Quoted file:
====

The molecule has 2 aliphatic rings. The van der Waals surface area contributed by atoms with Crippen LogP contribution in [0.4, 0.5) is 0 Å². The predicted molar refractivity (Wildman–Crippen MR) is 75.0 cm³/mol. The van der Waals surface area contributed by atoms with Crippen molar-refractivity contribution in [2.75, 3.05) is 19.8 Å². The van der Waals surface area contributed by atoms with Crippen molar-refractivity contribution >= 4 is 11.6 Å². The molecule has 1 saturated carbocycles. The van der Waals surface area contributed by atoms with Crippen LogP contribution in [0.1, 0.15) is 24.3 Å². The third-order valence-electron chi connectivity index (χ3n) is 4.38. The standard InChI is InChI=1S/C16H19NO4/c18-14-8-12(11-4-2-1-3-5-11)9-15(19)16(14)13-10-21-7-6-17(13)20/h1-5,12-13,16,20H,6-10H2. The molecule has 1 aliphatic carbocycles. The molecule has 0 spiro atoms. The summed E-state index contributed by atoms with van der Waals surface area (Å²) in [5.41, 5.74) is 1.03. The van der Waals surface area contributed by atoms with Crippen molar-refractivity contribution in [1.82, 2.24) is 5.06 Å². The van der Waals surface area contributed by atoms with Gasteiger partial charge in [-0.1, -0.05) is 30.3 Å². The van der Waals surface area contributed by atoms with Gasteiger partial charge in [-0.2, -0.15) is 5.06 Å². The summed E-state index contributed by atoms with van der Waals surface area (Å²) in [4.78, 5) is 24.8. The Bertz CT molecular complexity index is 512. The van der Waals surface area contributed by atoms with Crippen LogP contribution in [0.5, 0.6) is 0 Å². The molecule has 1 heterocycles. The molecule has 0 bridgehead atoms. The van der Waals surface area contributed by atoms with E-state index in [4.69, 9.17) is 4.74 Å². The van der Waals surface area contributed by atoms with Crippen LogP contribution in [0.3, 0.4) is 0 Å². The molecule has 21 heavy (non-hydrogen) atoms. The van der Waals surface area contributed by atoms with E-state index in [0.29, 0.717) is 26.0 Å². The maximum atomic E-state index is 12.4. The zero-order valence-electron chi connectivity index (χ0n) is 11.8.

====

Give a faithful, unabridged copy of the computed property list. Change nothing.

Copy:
The molecule has 2 aliphatic rings. The van der Waals surface area contributed by atoms with Crippen LogP contribution in [0.4, 0.5) is 0 Å². The predicted molar refractivity (Wildman–Crippen MR) is 75.0 cm³/mol. The van der Waals surface area contributed by atoms with Crippen molar-refractivity contribution in [2.75, 3.05) is 19.8 Å². The van der Waals surface area contributed by atoms with Crippen molar-refractivity contribution >= 4 is 11.6 Å². The molecule has 1 saturated carbocycles. The van der Waals surface area contributed by atoms with Crippen LogP contribution in [0.1, 0.15) is 24.3 Å². The third-order valence-electron chi connectivity index (χ3n) is 4.38. The standard InChI is InChI=1S/C16H19NO4/c18-14-8-12(11-4-2-1-3-5-11)9-15(19)16(14)13-10-21-7-6-17(13)20/h1-5,12-13,16,20H,6-10H2. The molecule has 1 aliphatic carbocycles. The molecule has 0 spiro atoms. The summed E-state index contributed by atoms with van der Waals surface area (Å²) in [5.41, 5.74) is 1.03. The van der Waals surface area contributed by atoms with Crippen molar-refractivity contribution in [1.82, 2.24) is 5.06 Å². The van der Waals surface area contributed by atoms with Gasteiger partial charge in [-0.1, -0.05) is 30.3 Å². The van der Waals surface area contributed by atoms with Gasteiger partial charge in [-0.2, -0.15) is 5.06 Å². The summed E-state index contributed by atoms with van der Waals surface area (Å²) in [4.78, 5) is 24.8. The Bertz CT molecular complexity index is 512. The van der Waals surface area contributed by atoms with Crippen LogP contribution in [0.5, 0.6) is 0 Å². The molecule has 1 heterocycles. The molecule has 0 bridgehead atoms. The van der Waals surface area contributed by atoms with E-state index in [4.69, 9.17) is 4.74 Å². The van der Waals surface area contributed by atoms with Crippen LogP contribution in [0.3, 0.4) is 0 Å². The molecule has 21 heavy (non-hydrogen) atoms. The van der Waals surface area contributed by atoms with E-state index in [0.29, 0.717) is 26.0 Å². The maximum atomic E-state index is 12.4. The zero-order valence-electron chi connectivity index (χ0n) is 11.8.